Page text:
From the SA Express family to yours, we wish you a prosperous and happy New Year. Dithoriso Victor Xaba Acting Chief Executive Officer Q2 2017 21,553
CONNECTING LOVED ONES THESE HOLIDAYS.
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CAPE TOWN BLOEMFONTEIN - from *R300 CAPE TOWN EAST LONDON - from *R300 DURBAN PORT ELIZABETH - from *R300 DURBAN EAST LONDON - from *R350 JOHANNESBURG LUBUMBASHI - from *R550 LUBUMBASHI JOHANNESBURG - from *$120 USD Prices quoted are for one-way only, and valid until 15th January 2018. Book now on www.flyexpress.aero.
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Give the Gift of Education
As we head into the Festive Season and companies around the country start vying for branded pens, lighters, calendars and wine coolers, make your company stand out from the rest with something different â€“ a voucher that clients can use to make a difference in the education of a needy South African child. Text & Images ÂŠ Supplied
According to Angie Motshekga, Minister of Basic Education, there are over three million school children who are struggling to learn without the use of a school desk. This means that they are forced to use the ground as a working surface, painfully kneeling for long periods of time, making it virtually impossible for them to learn and develop to their full potential. DeskBags, a Non-Profit Company (NPC), has developed an innovative answer to the problem â€“ a hybrid satchel that functions as a school bag and portable desk. Made from the vinyl of advertising billboards, their hardy design has a front flap that is reinforced with durable ABS plastic and, when folded open, becomes an instant desk. DeskBags are perfect for either within an overcrowded classroom or at home, where many children have no tables to do their homework on. â€œDeskBags are not only useful as a desk, and for storing school books and materials while walking to and from school, they are also eco-friendly as they are made from recycled material, keeping vinyl out of brimful landfill sites. Additionally, the bags are handmade by women from underprivileged backgrounds, helping them to
DeskBags would like to implore you to consider these functional bags for this yearâ€™s corporate Christmas stockings.
earn a sustainable living, which has further changed many lives,” says Shannon Roscher, Managing Director of DeskBags. Once your company places an order for DeskBags at a cost of R150 per bag, the NPC will provide you with a list of all the schools in your requested area that are in need. Once you select your recipients, DeskBags will organise a handover ceremony where you and your colleagues will be able to experience the joy of the children whose lives you are changing. DeskBags will also assist you in generating awareness for your company by inviting the local media to your handover, and will send a photographer along so that you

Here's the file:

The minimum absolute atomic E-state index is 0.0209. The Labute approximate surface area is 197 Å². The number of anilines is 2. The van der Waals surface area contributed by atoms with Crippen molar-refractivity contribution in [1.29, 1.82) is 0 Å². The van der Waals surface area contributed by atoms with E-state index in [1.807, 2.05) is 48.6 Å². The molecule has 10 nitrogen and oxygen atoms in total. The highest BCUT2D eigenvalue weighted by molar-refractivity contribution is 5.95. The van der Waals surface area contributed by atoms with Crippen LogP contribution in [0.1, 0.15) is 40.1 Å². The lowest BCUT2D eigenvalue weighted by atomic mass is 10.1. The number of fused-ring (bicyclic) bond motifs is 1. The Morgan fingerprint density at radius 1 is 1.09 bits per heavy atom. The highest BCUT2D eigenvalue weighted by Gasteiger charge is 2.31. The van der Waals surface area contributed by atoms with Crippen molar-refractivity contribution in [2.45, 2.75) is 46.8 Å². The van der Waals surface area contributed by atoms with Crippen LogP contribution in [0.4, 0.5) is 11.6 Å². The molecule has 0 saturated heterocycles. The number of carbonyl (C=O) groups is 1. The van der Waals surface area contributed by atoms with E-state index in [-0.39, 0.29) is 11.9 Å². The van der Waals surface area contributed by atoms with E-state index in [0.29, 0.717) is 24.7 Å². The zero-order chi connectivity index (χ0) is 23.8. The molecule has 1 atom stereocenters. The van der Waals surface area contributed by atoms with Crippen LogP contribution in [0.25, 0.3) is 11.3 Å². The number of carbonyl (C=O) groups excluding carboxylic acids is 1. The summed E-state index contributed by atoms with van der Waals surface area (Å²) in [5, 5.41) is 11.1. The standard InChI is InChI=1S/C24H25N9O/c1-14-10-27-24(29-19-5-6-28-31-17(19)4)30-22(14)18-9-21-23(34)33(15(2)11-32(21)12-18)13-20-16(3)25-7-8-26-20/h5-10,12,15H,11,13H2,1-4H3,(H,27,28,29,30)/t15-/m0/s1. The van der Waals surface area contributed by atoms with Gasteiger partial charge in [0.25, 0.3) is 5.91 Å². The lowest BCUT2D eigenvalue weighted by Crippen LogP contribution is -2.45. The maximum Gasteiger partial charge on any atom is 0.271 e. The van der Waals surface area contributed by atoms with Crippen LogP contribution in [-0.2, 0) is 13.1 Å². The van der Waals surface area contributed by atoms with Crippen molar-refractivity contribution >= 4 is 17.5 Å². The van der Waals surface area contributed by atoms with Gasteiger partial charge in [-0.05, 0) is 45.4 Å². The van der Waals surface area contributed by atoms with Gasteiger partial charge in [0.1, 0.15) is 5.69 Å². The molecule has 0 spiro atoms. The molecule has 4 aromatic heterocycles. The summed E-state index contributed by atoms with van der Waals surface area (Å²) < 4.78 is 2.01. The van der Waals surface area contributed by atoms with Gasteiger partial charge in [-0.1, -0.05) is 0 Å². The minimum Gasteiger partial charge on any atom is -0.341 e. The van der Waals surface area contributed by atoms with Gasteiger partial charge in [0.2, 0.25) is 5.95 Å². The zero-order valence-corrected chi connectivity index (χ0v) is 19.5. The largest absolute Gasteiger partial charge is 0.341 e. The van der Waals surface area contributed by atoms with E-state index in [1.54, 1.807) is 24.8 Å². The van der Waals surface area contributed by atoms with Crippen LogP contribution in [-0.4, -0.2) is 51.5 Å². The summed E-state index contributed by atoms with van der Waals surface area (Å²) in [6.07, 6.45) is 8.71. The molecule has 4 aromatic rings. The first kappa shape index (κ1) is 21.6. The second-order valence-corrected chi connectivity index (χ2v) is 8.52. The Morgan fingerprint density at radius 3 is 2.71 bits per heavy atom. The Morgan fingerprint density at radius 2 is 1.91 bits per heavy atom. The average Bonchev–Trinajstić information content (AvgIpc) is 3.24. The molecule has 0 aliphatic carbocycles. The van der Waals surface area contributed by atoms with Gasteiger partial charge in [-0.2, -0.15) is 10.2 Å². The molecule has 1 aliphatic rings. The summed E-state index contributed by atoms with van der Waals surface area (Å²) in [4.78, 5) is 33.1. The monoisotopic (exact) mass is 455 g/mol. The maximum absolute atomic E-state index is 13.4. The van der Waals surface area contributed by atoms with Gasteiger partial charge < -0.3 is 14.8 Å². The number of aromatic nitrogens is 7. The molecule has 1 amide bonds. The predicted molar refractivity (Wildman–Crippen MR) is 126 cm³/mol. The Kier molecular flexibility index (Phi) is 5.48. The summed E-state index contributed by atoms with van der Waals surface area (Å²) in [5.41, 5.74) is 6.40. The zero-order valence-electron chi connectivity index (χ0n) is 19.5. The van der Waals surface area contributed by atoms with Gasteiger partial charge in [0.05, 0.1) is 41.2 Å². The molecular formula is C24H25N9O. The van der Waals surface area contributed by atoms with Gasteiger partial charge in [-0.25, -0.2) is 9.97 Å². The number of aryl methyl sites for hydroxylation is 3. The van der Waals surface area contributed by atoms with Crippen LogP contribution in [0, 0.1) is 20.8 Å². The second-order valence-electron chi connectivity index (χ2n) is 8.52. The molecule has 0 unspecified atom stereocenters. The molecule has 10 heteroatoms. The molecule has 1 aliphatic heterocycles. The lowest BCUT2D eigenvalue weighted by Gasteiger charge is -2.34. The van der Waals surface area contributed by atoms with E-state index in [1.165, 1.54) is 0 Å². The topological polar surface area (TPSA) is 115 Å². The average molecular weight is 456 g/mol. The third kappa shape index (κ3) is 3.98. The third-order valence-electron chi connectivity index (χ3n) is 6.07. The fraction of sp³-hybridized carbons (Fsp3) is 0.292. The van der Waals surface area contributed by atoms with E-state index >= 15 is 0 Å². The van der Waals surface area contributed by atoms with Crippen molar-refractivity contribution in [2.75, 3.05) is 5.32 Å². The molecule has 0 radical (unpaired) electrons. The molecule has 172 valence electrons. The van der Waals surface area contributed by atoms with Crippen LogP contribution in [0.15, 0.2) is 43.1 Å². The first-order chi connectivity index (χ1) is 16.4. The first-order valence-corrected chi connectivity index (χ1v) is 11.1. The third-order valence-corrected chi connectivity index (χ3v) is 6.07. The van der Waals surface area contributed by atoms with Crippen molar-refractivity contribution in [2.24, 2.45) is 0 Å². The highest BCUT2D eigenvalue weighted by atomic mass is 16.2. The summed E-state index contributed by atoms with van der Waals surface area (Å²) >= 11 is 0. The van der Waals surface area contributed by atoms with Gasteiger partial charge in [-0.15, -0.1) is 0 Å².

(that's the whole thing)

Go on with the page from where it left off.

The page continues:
have a heart-warming memory for your next CSI newsletter. “On behalf of all the deskless children of South Africa, DeskBags would like to implore you to consider these functional bags for this year’s corporate Christmas stockings. We will make out individual vouchers for your clients and remind them that together you will be giving every voucher recipient the opportunity to change the direction of their life, and share the true meaning of the Christmas spirit,” Roscher says. For more information, please visit www.deskbags.co.za, email firstname.lastname@example.org or call +27 11 896 1818.
Need to Know
Traditional With a Twist 25TH DECEMBER CHRISTMAS LUNCH, OUDE WERF HOTEL, STELLENBOSCH
No one does tradition with a twist like Oude Werf, South Africa’s oldest continuously running hotel. Gather your friends and family for a merry traditional Christmas lunch. As starters, guests can look forward to the likes of gravadlax salmon with a potato, garlic and spring onion cake, or ham hock and mustard terrine with caper berries and ciabatta wafers. For mains choose between festive maple-andcranberry-glazed turkey or baby chicken – both served with sliced gammon, roast potatoes, sage-and-onion stuffing and squash fritters. Finish off with a traditional, warm Christmas pudding with a scoop of yummy peach ice cream and dollop of brandy butter. The Christmas Lunch costs R375 per person. For reservations, email email@example.com.
All That Jazz!
Let the Countdown Begin
15TH TO 21ST DECEMBER PLURISM TOUR, JHB, EL, DBN, KING WILLIAM’S TOWN, PE & CPT
31ST DECEMBER CASINO ROYALE NEW YEAR’S EVE, TURBINE BOUTIQUE HOTEL AND SPA, KNYSNA
Contemporary jazz collective Plurism is back on South African soil this December. This will be their second tour, having visited in July, which saw them playing to sold-out venues and standing ovations. The multi-faceted collective will present their third album, More Fufu!, in a backto-back six-city tour across South Africa. The collective consists of Swiss drummer Dominic Egli in collaboration with legendary South African trumpeter Feya Faku, bassist Fabien Iannone and Ganesh Geymeier on tenor saxophone. Described as a “colourful declaration of love to Africa”, More Fufu! pays homage to the continent’s melting pot of musical and culinary offerings. The music expresses the band’s creative approach to jazz, which incorporates complex driving grooves and eruptive solos. For more information, email firstname.lastname@example.org.
Ring in the New Year at Knysna’s lovely Turbine Boutique Hotel and Spa at a Casino Royale-themed event with a sumptuous dinner and a live DJ on the decks. For starters choose between smoked salmon rosettes on a creamy avocado and tomato concasse tower; a Parma ham, fig and brie spring roll; or ceviche of prawns in a watermelon curry. Soy-glazed Scottish salmon, balsamic marinated duck breast, and lamb shank rillette will make choosing your main course a little tricky. And even more so your dessert. Sweet-toothers will be tempted by chocolate macadamia tartlets, rum balls rolled in castor sugar, passionfruit cheesecake, Mille-feuille or assorted local cheeses and preserves. Each of the course options has been paired with an optional wine to really get the party started. For bookings, email email@example.com.